Kragthorpe: Jazz’s Game 1 vs. Rockets comes quickly, but the Game 6 memories will last a long time

Donovan Mitchell’s flurry and the frantic final minute will live on.<br>

(Rick Egan | The Salt Lake Tribune) Utah Jazz forward Joe Ingles (2) reacts after tying the game bringing the Jazz back with in 3 points, with a 3-point-shot in the second quarter, in NBA game 6 playoff action between Utah Jazz and Oklahoma City Thunder in Salt Lake City, Friday, April 27, 2018.

The last meaningful sequence of the Oklahoma City Thunder’s season included two misses near the basket, four attempts from 3-point range, five offensive rebounds and zero points.

The extended possession lasted 53 seconds, with stoppages for a non-shooting foul, a ball knocked out of bounds and two OKC timeouts. Jazz coach Quin Snyder said, “It seemed like we were on defense for a long time.”

And now comes a quick turnaround. The Jazz will take the court Sunday afternoon in Houston for Game 1 of the Western Conference semifinals, facing the likes of James Harden and Chris Paul about 37 hours after Donovan Mitchell and three teammates concluded their Game 6 news conference early Saturday morning.

The upcoming series is “a challenge in and of itself,” Snyder said, even aside from the short preparation window. That part is the Jazz’s fault; if not for losing a 25-point lead in the third quarter of Game 5, they would have given themselves more time.

Then again, ending the first-round series in OKC would have cheated their home crowd out of a Game 6 that forever will be remembered around here for Mitchell’s epic third quarter and the Jazz’s ability to hold off one last Thunder rally.

Unlike the players and coaches, fans are allowed to dwell on the previous game for as long as they like. There’s a lot to unpack and savor about Game 6, especially Mitchell scoring 26 points in exactly 12 minutes spanning halftime.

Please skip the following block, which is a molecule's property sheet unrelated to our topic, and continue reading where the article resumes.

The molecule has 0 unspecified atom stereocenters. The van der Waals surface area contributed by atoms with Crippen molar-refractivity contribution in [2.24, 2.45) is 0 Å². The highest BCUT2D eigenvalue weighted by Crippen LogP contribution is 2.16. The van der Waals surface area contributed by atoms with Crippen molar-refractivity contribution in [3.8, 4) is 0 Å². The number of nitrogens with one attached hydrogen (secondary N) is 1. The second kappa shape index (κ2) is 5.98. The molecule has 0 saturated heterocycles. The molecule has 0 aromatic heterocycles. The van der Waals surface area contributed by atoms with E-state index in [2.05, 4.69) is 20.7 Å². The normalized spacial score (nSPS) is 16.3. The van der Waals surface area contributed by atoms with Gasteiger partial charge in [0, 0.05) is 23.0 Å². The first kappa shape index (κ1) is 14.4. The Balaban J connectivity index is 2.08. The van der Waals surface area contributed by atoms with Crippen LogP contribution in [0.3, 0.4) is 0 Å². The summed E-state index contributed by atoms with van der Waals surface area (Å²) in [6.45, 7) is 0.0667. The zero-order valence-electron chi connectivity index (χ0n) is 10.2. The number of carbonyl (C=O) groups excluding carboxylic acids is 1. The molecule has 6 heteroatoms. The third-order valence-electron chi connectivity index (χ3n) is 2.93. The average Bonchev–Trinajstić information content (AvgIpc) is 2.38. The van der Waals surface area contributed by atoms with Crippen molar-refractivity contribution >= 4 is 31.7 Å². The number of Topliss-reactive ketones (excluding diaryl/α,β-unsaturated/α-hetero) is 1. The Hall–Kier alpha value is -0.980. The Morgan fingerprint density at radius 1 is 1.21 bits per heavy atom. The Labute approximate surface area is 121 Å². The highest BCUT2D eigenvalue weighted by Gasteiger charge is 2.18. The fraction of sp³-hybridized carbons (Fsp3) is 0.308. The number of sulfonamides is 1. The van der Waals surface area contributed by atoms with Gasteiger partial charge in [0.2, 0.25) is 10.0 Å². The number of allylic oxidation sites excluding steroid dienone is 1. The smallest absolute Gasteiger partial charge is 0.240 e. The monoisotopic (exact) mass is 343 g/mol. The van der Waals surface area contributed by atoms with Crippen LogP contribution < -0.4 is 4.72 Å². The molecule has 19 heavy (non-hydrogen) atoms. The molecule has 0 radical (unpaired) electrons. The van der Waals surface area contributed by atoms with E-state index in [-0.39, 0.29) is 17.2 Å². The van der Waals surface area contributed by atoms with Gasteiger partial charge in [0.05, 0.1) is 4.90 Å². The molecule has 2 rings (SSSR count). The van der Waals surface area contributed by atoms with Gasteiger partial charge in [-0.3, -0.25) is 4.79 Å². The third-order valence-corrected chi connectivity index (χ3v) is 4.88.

Even with the final answer of the interview session, Mitchell kept delivering. He told the story of Snyder talking to him during a second-quarter timeout, when the Jazz’s offense was struggling in the absence of injured guard Ricky Rubio. Mitchell was playing nervously by his own account. Snyder told him, “We’re going to win this game, and you’re going to go off.”

“Word for word,” Mitchell recounted, “that’s what he said.”

And he was right all the way around. The memorable checkpoints along the way:

• The Jazz had scored 26 points and trailed by nine as of the four-minute mark of the second quarter, 20 minutes into the game.

• Beginning with a Rudy Gobert rebound and dunk, the Jazz scored 15 points in the remainder of the first half, earning a 41-41 tie that seemed miraculous enough. But there was much more to come.

• Mitchell’s driving layup with 3:22 left in the half started his streak of making 10 shots from the field, ending with another drive for a 3-point play at 3:22 of the third quarter for a 73-61 lead. His run included three 3-pointers plus three free throws. The Jazz had scored 52 points in 16 minutes, by the quarter’s end.

Mitchell wore down in the fourth quarter. He made only 2 of his last 10 shots in the game, finishing with 38 points. The Jazz lost nearly all of the 13-point lead they enjoyed with seven minutes remaining. They scored eight points the rest of the way, with Derrick Favors providing a big shot, a 19-footer that made it 94-91 with 1:08 remaining.

The Thunder’s sixth shot of the next sequence will be talked about all summer in Oklahoma. Paul George tried to draw a foul from Gobert on a 3-point try; the veteran officiating crew correctly made a no-call and the Jazz escaped.

So they’re suddenly in Houston, dealing with a 65-win team. The gap between Game 6 and Game 1 is not a fully valid excuse because Jazz teams in 2008 and 2010 faced similar situations in the West semis and played decently in Game 1 vs. the Los Angeles Lakers.

Regardless of what they do Sunday, the Jazz have earned fans’ forgiveness in advance, thanks to Friday’s showing.